The 2018 Physical Activity Guidelines for Americans
Marc Hochberg, MD, MPH, MACP, President, USBJI
As we approach the end of 2018 and look forward to beginning the New Year of 2019, we need to be reminded of and reaffirm our commitment to maintaining an adequate amount of physical activity. I had the opportunity to review the “2018 Physical Activity Guidelines Advisory Committee Scientific Report” for a presentation as part of a symposium entitled “Osteoarthritis as an Inflammatory Disease and its Modification by Physical Activity” at the 2018 annual meeting of the American College of Sports Medicine in May 2018. More recently, Drs. Piercy and colleagues published a “Special Communication” in the Journal of the American Medical Association entitled “The Physical Activity Guidelines for Americans” that informed the topic for this message.
Abundant scientific evidence supports the role of physical activity as a highly cost-effective method for both disease prevention and health promotion as well as treatment of selected chronic musculoskeletal conditions. As noted in the report, physical activity improves physical function among individuals of all ages, particularly middle-aged and older adults who suffer from musculoskeletal conditions. Physical activity reduces the severity of pain and improves physical performance and self-reported physical function in adults with lower limb osteoarthritis and is strongly recommended by all professional societies as part of the nonsurgical management of hip and knee osteoarthritis. Physical activity reduces the risk of falls and fall-related injuries which is important for older adults with low bone mineral density and osteoporosis as most fractures occur as the result of a fall.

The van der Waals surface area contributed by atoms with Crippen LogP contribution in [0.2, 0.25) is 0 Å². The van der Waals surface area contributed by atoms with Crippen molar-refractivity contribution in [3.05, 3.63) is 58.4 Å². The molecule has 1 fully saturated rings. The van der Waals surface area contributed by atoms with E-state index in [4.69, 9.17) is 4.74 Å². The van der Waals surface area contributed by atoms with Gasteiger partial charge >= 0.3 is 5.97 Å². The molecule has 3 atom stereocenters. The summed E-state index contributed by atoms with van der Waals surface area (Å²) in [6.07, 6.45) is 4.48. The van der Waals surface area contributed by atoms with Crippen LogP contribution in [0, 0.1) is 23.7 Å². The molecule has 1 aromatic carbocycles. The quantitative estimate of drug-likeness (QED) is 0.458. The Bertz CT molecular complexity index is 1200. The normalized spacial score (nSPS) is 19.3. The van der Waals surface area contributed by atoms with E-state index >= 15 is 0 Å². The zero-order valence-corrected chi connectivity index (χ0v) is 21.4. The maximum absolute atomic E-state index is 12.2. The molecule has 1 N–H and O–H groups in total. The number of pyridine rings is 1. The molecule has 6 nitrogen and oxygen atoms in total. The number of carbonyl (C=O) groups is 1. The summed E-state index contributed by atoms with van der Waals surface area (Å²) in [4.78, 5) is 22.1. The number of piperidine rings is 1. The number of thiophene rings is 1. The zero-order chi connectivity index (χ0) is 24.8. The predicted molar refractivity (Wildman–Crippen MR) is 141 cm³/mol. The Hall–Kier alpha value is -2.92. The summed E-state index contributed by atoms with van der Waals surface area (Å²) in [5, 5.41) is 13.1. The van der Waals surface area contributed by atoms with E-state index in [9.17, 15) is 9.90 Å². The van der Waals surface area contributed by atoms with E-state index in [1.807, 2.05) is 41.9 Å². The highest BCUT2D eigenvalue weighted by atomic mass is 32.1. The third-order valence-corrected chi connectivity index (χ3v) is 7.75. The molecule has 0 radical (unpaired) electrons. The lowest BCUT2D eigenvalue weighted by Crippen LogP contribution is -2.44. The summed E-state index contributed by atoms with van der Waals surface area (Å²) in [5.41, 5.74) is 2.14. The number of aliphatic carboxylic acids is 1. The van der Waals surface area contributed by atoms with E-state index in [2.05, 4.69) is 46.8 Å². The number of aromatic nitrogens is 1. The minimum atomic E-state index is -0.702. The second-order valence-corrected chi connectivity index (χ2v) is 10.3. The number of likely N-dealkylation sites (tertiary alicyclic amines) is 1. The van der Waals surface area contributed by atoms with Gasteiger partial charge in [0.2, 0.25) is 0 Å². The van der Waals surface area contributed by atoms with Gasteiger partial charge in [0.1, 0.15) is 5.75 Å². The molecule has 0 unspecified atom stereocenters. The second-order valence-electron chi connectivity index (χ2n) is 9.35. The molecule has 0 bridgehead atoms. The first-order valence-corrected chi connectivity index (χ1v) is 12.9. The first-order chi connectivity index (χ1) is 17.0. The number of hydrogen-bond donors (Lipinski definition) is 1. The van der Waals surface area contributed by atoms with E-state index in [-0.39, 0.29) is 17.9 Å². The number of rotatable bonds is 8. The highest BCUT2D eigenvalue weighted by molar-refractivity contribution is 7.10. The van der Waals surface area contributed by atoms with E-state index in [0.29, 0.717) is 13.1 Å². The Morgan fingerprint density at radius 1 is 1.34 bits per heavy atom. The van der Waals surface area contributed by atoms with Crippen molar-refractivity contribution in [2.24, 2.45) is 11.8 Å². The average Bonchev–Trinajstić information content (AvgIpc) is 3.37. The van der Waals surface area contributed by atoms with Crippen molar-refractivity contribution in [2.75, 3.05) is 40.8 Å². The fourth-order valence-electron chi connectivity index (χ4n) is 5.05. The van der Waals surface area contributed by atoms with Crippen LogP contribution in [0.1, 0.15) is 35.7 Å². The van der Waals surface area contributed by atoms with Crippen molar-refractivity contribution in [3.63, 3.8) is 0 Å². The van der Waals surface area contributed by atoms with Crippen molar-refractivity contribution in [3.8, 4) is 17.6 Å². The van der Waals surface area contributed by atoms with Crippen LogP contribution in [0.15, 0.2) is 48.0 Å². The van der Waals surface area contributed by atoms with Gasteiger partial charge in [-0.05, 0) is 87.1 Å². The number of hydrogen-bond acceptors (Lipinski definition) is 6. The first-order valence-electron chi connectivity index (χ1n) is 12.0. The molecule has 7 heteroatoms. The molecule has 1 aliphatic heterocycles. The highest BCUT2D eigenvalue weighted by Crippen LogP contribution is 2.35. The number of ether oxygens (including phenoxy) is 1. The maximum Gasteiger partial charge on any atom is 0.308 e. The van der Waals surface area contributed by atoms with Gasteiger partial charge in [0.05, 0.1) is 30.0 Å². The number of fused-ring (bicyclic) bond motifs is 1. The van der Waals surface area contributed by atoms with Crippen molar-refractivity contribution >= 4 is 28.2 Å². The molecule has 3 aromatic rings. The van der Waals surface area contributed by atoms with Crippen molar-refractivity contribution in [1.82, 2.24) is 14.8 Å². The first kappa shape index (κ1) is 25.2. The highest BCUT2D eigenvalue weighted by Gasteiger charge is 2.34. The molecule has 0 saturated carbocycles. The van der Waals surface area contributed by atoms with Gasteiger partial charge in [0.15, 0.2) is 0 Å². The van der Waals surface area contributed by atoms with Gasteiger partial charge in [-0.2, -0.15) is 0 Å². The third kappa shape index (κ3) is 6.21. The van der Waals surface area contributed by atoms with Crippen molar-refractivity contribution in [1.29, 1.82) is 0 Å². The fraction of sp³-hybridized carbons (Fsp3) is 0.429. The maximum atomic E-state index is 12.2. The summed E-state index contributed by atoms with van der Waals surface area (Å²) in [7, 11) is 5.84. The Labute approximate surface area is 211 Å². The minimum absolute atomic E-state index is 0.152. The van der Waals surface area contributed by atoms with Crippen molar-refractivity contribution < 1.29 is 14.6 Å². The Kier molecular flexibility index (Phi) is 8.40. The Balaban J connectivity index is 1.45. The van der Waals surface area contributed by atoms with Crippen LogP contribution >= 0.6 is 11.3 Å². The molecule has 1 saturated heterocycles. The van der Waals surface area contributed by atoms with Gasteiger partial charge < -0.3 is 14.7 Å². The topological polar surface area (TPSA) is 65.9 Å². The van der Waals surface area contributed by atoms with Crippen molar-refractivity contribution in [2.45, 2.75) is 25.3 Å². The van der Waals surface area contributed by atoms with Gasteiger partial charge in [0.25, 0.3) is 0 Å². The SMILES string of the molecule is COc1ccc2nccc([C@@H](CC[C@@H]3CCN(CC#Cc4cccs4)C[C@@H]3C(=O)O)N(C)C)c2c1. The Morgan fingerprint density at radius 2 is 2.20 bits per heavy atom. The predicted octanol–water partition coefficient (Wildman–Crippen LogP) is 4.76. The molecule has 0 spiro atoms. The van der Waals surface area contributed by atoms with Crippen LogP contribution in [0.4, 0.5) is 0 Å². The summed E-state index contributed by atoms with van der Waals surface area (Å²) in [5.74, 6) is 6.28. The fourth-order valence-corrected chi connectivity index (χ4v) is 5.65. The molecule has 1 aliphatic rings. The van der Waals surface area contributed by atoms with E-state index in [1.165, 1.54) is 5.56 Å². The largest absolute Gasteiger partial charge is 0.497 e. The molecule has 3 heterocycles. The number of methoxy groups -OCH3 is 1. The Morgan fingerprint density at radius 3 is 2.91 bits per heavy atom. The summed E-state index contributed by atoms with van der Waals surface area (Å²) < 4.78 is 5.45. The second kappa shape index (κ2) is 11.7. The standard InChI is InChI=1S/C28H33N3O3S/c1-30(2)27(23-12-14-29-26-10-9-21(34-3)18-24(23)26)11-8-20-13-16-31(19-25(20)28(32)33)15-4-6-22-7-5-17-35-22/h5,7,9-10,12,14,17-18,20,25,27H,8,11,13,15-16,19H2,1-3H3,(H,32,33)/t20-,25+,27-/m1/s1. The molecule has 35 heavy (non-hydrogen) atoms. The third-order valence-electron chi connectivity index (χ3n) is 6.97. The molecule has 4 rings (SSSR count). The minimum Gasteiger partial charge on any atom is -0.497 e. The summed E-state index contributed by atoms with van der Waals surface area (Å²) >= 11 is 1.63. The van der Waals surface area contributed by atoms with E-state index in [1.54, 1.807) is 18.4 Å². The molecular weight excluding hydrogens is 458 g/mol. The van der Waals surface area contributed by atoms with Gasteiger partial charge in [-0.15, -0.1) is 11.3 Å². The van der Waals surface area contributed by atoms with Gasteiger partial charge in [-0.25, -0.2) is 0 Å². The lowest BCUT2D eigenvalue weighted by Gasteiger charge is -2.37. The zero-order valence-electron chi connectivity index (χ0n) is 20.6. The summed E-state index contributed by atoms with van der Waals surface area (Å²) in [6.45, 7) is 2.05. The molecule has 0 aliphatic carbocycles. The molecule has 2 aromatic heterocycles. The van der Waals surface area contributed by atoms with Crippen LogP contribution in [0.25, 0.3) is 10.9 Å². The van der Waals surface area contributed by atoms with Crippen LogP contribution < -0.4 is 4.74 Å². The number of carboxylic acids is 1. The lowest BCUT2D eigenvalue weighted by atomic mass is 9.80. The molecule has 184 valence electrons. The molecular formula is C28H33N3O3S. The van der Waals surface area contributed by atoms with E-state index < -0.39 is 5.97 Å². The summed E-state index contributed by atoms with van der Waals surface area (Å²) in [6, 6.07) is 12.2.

How much physical activity is needed to achieve these benefits? The Guidelines Advisory Committee recommends 150 to 300 minutes per week of moderate intensity activity. The majority of the American population, however, either is sedentary (reports no moderate-to-vigorous physical activity) or reports only a light intensity level of activity. The Committee recommended that the sedentary individuals should take up light intensity physical activity while those who currently perform only light intensity activities should gradually add moderate intensity activities to their regimens.
What types of activities should be considered? Examples of light-intensity and moderate-intensity activities include walking at a slow or leisurely pace (2 miles per hour or less) and walking briskly or at a fast pace (more than 2 miles per hour), respectively. Walking very fast (more than 4 miles per hour), running, participating in an aerobics class and shoveling snow or mowing grass by hand are considered vigorous activities. Obviously, before sedentary older adults begin a supervised exercise program, they should be evaluated by a health care professional to determine their safety for exercise.
The USBJI recommends that our Member societies encourage their members to educate the public on this topic and that you personally incorporate physical activity into your daily routine in 2019 not only for maintaining your musculoskeletal health but also for the benefits in reducing the risk of cardiovascular disease and type 2 diabetes mellitus and improving brain health. This is one of the more important resolutions you can make for the New Year.